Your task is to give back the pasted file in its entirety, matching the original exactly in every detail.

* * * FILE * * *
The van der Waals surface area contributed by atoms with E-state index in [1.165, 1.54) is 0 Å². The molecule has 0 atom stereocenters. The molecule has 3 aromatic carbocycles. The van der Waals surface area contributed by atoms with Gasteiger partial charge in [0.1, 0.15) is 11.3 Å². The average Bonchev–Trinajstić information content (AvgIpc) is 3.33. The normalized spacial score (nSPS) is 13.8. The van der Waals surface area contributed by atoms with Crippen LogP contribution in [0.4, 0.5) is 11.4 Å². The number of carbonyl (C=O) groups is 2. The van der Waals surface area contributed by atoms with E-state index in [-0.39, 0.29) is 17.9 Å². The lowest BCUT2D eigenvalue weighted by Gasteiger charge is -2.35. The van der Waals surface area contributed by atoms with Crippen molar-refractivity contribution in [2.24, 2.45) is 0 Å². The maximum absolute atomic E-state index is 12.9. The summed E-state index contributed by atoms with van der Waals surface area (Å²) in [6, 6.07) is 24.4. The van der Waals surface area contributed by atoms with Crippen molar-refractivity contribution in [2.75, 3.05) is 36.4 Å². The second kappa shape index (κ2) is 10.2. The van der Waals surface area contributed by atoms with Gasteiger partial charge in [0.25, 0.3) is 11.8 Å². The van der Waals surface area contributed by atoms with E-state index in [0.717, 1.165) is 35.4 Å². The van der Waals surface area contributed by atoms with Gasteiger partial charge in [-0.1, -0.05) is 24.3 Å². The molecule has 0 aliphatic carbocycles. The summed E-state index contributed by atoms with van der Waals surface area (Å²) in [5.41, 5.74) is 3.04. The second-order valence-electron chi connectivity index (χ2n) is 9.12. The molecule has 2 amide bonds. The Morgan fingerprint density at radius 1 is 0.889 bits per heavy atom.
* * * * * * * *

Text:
The van der Waals surface area contributed by atoms with E-state index in [1.165, 1.54) is 0 Å². The molecule has 0 atom stereocenters. The molecule has 3 aromatic carbocycles. The van der Waals surface area contributed by atoms with Gasteiger partial charge in [0.1, 0.15) is 11.3 Å². The average Bonchev–Trinajstić information content (AvgIpc) is 3.33. The normalized spacial score (nSPS) is 13.8. The van der Waals surface area contributed by atoms with Crippen LogP contribution in [0.4, 0.5) is 11.4 Å². The number of carbonyl (C=O) groups is 2. The van der Waals surface area contributed by atoms with E-state index in [-0.39, 0.29) is 17.9 Å². The lowest BCUT2D eigenvalue weighted by Gasteiger charge is -2.35. The van der Waals surface area contributed by atoms with Crippen molar-refractivity contribution in [2.24, 2.45) is 0 Å². The maximum absolute atomic E-state index is 12.9. The summed E-state index contributed by atoms with van der Waals surface area (Å²) in [6, 6.07) is 24.4. The van der Waals surface area contributed by atoms with Crippen molar-refractivity contribution in [2.75, 3.05) is 36.4 Å². The second kappa shape index (κ2) is 10.2. The van der Waals surface area contributed by atoms with Gasteiger partial charge in [0.25, 0.3) is 11.8 Å². The van der Waals surface area contributed by atoms with E-state index in [0.717, 1.165) is 35.4 Å². The van der Waals surface area contributed by atoms with Gasteiger partial charge in [-0.1, -0.05) is 24.3 Å². The molecule has 0 aliphatic carbocycles. The summed E-state index contributed by atoms with van der Waals surface area (Å²) in [5.41, 5.74) is 3.04. The second-order valence-electron chi connectivity index (χ2n) is 9.12. The molecule has 2 amide bonds. The Morgan fingerprint density at radius 1 is 0.889 bits per heavy atom.